When We Can No Longer Put The
Issue Behind Closed Essay, Research Paper
When We Can No Longer Put the Issue behind Closed Doors When looking at the contents of Elizabeth M. Whelan s Perils of Prohibition, we see that Whelan has very carefully structured this article into getting the readers attention. She does this by using facts, statistics, and several examples within her article. Whelan manages to incorporate this in a manner that readers never lose their interest in the article and they have a desire to read until her very last sentence. Whelan discusses of how parents can no longer ignore the issue of teenage drinking and that a way of teaching children to drink responsible must be found. She points out how the laws of today are creating an atmosphere that encourages binge drinking and alcohol abuse amongst teens. Whelan asserts that in order to teach our children to drink moderately and safely, we should consider incorporating alcohol into our culture. She proves this with several examples and cites how European countries have successfully accomplished this. The last part of the article describes accidents that have occurred because of teenage drinking and how they could have been avoided had the children been properly educated. Whelan ends the article describing how she teaches her own daughter to drink safely by exposing her to alcohol and educating her on the effects alcohol has on her body so that she may learn to drink safely and moderately.The facts and statistics that are used in this article are very supporting of the thesis and help to inform the reader about how much of a problem teenage drinking is. Whelan cites many statistics within in her article, such as how the United States has one of the highest per capita alcohol abuse while countries in Europe have the highest per capita teenage drinking. Another statistic she uses are the studies done by the Harvard School of Public Health and Whelan cites how their survey found college students were getting drunk early and often almost to the point where they got ill. It is facts like these that keep a reader interested in the article because it proves to them that, yes the author does have a point here and obviously it can be backed up with research.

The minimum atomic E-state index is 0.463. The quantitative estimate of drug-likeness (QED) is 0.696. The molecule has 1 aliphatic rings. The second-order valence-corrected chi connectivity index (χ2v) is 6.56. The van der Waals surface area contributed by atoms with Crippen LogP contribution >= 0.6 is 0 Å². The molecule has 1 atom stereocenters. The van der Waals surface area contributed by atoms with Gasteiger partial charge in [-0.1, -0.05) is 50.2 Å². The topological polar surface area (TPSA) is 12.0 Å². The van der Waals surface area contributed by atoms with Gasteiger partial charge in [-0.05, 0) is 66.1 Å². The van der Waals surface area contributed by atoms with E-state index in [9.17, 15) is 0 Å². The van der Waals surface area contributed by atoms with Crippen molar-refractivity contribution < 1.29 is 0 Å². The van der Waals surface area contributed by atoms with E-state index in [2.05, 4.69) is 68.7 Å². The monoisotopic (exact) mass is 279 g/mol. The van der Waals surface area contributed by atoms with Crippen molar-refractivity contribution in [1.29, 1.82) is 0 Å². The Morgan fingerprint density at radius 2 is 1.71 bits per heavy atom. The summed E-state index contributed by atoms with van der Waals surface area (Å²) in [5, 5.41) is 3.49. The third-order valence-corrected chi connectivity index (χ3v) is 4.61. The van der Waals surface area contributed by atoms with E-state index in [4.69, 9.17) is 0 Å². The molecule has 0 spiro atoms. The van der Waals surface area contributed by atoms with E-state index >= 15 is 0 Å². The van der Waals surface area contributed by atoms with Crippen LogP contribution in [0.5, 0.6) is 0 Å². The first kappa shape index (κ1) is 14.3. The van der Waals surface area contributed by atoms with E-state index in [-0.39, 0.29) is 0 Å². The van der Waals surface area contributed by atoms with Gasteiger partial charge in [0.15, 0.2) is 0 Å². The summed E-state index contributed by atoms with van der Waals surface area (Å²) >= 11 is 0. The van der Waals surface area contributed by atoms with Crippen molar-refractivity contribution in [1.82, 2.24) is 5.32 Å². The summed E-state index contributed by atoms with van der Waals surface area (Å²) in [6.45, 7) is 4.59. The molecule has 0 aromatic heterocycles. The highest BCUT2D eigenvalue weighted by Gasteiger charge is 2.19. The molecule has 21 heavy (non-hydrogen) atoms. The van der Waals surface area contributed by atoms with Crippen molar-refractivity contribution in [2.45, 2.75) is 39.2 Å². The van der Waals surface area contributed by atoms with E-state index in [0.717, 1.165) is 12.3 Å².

Whelan knows the best way to convince a reader of her viewpoint is to show she is one of them. In particular she uses her own daughter s life. She points out the struggles her own daughter and friends are facing when they go out every night to clubs and are denied access just because they are not the magical age of twenty-one. Whelan notes how this kind of put down actually can cause children to abuse alcohol and disregard their own safety. It is this type of appeal that Whelan uses in order to have a greater effect on the reader.As for examples used, Whelan leaves nothing to chance. She describes every situation in such a way as to surely evoke an emotional response. For example, when she is talking about how her family recently visited an Ivy League school, they read in an article how a student was nearly killed because he was in such a drunken state, he climbed on top of a moving train at a railroad station near campus. The student survived, but had to have three limbs amputated. It is details such as these which shock the reader and at the same time makes them realize that this indeed is a serious issue and that if they have teens they need to be sure and talk with them. The assumption Whelan makes when giving details such as these, is that the reader is either a teen or a parent reading this article and that hopefully by giving such details it will scare them enough into thinking twice about taking the subject of alcohol so lightly.Overall, Whelan does an effective job of informing the reader of the problem and citing several examples that back her claim up. She does an excellent job of grabbing the reader s attention by using facts, statistics, personal experiences, and examples. All of this adds up to an effectively argued thesis, which many readers will consider seriously